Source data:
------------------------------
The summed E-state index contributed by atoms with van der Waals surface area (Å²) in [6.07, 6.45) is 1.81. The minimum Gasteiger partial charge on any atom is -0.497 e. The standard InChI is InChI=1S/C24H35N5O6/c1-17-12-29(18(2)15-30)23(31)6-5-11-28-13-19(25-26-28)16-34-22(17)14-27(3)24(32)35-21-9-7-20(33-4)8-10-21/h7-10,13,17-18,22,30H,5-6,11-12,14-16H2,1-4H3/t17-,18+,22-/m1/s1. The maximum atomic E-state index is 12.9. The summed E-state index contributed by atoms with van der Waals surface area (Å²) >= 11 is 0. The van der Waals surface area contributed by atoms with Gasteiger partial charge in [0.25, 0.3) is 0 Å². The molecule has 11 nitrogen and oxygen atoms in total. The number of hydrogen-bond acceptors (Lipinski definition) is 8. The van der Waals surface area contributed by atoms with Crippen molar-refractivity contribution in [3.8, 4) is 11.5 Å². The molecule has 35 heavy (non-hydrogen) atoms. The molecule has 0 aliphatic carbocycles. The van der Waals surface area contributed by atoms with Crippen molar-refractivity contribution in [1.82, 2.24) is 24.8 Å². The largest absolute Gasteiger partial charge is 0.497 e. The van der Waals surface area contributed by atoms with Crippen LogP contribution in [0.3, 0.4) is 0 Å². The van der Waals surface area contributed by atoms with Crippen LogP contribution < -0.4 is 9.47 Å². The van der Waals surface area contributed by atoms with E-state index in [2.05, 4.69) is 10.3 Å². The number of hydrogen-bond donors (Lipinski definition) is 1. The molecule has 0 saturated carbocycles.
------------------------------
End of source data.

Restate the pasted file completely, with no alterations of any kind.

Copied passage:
The summed E-state index contributed by atoms with van der Waals surface area (Å²) in [6.07, 6.45) is 1.81. The minimum Gasteiger partial charge on any atom is -0.497 e. The standard InChI is InChI=1S/C24H35N5O6/c1-17-12-29(18(2)15-30)23(31)6-5-11-28-13-19(25-26-28)16-34-22(17)14-27(3)24(32)35-21-9-7-20(33-4)8-10-21/h7-10,13,17-18,22,30H,5-6,11-12,14-16H2,1-4H3/t17-,18+,22-/m1/s1. The maximum atomic E-state index is 12.9. The summed E-state index contributed by atoms with van der Waals surface area (Å²) >= 11 is 0. The van der Waals surface area contributed by atoms with Gasteiger partial charge in [0.25, 0.3) is 0 Å². The molecule has 11 nitrogen and oxygen atoms in total. The number of hydrogen-bond acceptors (Lipinski definition) is 8. The van der Waals surface area contributed by atoms with Crippen molar-refractivity contribution in [3.8, 4) is 11.5 Å². The molecule has 35 heavy (non-hydrogen) atoms. The molecule has 0 aliphatic carbocycles. The van der Waals surface area contributed by atoms with Crippen molar-refractivity contribution in [1.82, 2.24) is 24.8 Å². The largest absolute Gasteiger partial charge is 0.497 e. The van der Waals surface area contributed by atoms with Crippen LogP contribution in [0.3, 0.4) is 0 Å². The van der Waals surface area contributed by atoms with Crippen LogP contribution < -0.4 is 9.47 Å². The van der Waals surface area contributed by atoms with E-state index in [2.05, 4.69) is 10.3 Å². The number of hydrogen-bond donors (Lipinski definition) is 1. The molecule has 0 saturated carbocycles.